Author(s): The Consumer Financial Protection Bureau (CFPB) – Office of Research
Published: Aug. 16, 2017
“While student loan originations, outstanding balances, and defaults are regularly reported, there are surprisingly few data on the payment patterns of student loan borrowers over the last fifteen years. Steady increases in student loan balances raise concerns as to whether student loan borrowers’ access to other credit products, such as obtaining a mortgage, will be affected in the years to come. Unfortunately, there have been few opportunities to study how quickly consumers have repaid their student loan debt due to a lack of data that allow researchers to see how balances evolve after students leave school.
Recently, researchers have begun to document the share of borrowed amounts that are repaid within a few years of entering repayment in addition to trends in outstanding balances. But a more dynamic analysis of repayment behavior over time is necessary to understand how recent changes in the student loan market—including increased use of alternative repayment plans and increased student loan indebtedness among older consumers—are affecting the repayment behavior of student loan borrowers and their usage of and performance on other consumer credit products.
To learn more about the behavior of student loan borrowers, we analyze data from the Consumer Financial Protection Bureau’s Consumer Credit Panel (CCP). These data contain detailed information on the balances and payment status of the student loans held by de-identified consumers in the panel. Using this information, we can track the overall repayment history for borrowers who entered repayment at different points in time and observe how borrower behavior changed over a 14-year period. In this Data Point, we also show how payments have changed over time for different cohorts of borrowers and how delinquency has changed among cohorts of borrowers who are not paying down the balance on their loans.
Key findings include:
– Holding the amount borrowed constant, student loan borrowers whose repayment period began recently have fully repaid their loans at rates similar to those whose repayment period began fifteen years ago. However, 25 to 30 percent of the borrowers in the older cohorts do not pay off their loans within the standard 10-year repayment period, and the more recent cohorts appear to be following the same trend.
– There is a strong relationship between repayment speed and loan amount which has changed overall payoff rates across cohorts. Borrowers with more than $20,000 in loans, who represented only 20 percent of all student loan borrowers entering repayment 15 years ago, now make up more than 40 percent of all borrowers entering repayment. Average repayment periods for the overall student loan portfolio have increased over this same span because of the slower repayment speed of these large dollar borrowers. For example, borrowers with very small loan amounts (less than $5,000) are 2.5-4 times more likely than borrowers with large loans ($50,000 or more) to fully repay their loans within eight years of entering repayment.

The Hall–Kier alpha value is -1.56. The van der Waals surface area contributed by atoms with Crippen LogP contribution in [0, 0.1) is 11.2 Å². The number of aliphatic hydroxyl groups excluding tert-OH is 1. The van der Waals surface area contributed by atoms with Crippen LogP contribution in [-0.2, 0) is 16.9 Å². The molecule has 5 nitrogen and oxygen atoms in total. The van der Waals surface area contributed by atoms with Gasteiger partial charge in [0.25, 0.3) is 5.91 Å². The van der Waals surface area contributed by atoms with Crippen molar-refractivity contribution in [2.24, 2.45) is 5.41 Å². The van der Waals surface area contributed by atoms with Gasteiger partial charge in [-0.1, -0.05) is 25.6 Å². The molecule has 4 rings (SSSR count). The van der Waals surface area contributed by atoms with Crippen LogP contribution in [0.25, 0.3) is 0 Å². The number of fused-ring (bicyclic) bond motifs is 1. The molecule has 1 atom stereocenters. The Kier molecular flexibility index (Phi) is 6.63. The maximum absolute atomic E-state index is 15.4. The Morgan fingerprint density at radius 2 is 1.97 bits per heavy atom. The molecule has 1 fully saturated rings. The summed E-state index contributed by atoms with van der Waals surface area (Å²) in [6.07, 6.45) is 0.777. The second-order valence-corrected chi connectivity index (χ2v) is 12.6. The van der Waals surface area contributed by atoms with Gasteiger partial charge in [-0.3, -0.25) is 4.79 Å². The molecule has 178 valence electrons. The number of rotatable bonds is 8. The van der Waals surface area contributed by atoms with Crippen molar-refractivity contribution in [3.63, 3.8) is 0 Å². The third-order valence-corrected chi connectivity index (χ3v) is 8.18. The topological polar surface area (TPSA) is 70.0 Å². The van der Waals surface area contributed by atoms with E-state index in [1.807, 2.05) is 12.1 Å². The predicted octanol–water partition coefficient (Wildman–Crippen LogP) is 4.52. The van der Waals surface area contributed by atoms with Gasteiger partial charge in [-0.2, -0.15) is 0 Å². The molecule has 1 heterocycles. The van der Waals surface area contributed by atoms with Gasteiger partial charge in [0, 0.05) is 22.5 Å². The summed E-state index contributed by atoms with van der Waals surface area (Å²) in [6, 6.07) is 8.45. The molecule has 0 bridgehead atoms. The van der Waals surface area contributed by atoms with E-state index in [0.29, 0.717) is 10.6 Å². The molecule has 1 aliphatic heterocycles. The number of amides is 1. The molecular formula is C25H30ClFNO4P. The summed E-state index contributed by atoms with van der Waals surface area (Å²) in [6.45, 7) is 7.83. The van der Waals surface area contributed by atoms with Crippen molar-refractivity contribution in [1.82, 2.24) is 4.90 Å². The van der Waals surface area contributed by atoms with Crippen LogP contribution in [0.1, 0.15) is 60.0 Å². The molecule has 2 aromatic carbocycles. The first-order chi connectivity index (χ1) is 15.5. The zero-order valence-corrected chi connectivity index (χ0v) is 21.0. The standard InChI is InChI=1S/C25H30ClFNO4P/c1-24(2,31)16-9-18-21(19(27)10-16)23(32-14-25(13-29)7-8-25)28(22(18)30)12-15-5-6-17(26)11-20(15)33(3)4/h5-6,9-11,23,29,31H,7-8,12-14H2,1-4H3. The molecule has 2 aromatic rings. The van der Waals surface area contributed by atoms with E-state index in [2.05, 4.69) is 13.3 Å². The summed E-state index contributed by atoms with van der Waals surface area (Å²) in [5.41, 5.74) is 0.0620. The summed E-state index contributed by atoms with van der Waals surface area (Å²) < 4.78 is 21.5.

– Student loan borrowers are older now than in years past: the share of borrowers younger than 25 fell from 30 percent in the 2002 cohort to 15 percent in the 2014 cohort while the share of borrowers 35 or older almost doubled over this period. However, there is remarkably little variation in repayment speed by consumer age despite potential differences in income or resources and the repayment progress of recent older borrowers is not noticeably different from older borrowers in the early or mid-2000s.
– Among student loan borrowers making large enough payments to reduce their loan balances, the median number of months remaining until full repayment is lower for recent cohorts than for earlier cohorts.
– Meanwhile, the share of borrowers not making payments large enough to reduce their balances has increased, particularly among borrowers with loans smaller than $20,000. Indeed, five years after starting repayment over 23% of these small-loan borrowers in recent cohorts are not making payments large enough to reduce their balances. While some of this trend likely reflects the growth of income-driven repayment plans, over half of this group is made up of borrowers who are delinquent or in default on their student loans.
Taken together, these results suggest that most borrowers have continued to repay their student loans over the 14-year period analyzed in this Data Point, despite changes in the macroeconomy and the student loan market (including increases in student loan interest rates and the availability of alternative repayment plan options as well as changes in the composition of borrowers). However, growing student loan amounts mean many borrowers will be affected by student loan debt much longer than in prior cohorts. This points to a greater need to understand how large loan balances affect consumers’ use of other credit products. While the majority of borrowers may continue paying down their balances or remaining in good standing on their loans, the cost of doing so may be changing and constraining consumers’ other financial decisions. Additionally, increases in the share of borrowers in delinquency, especially among those with smaller loan amounts, suggest borrowers may not be successfully accessing their available alternative repayment options—raising important questions about whether the available debt management options such as income-driven repayment plans and the servicing delivery platform are adequate for this important segment of student loan borrowers.”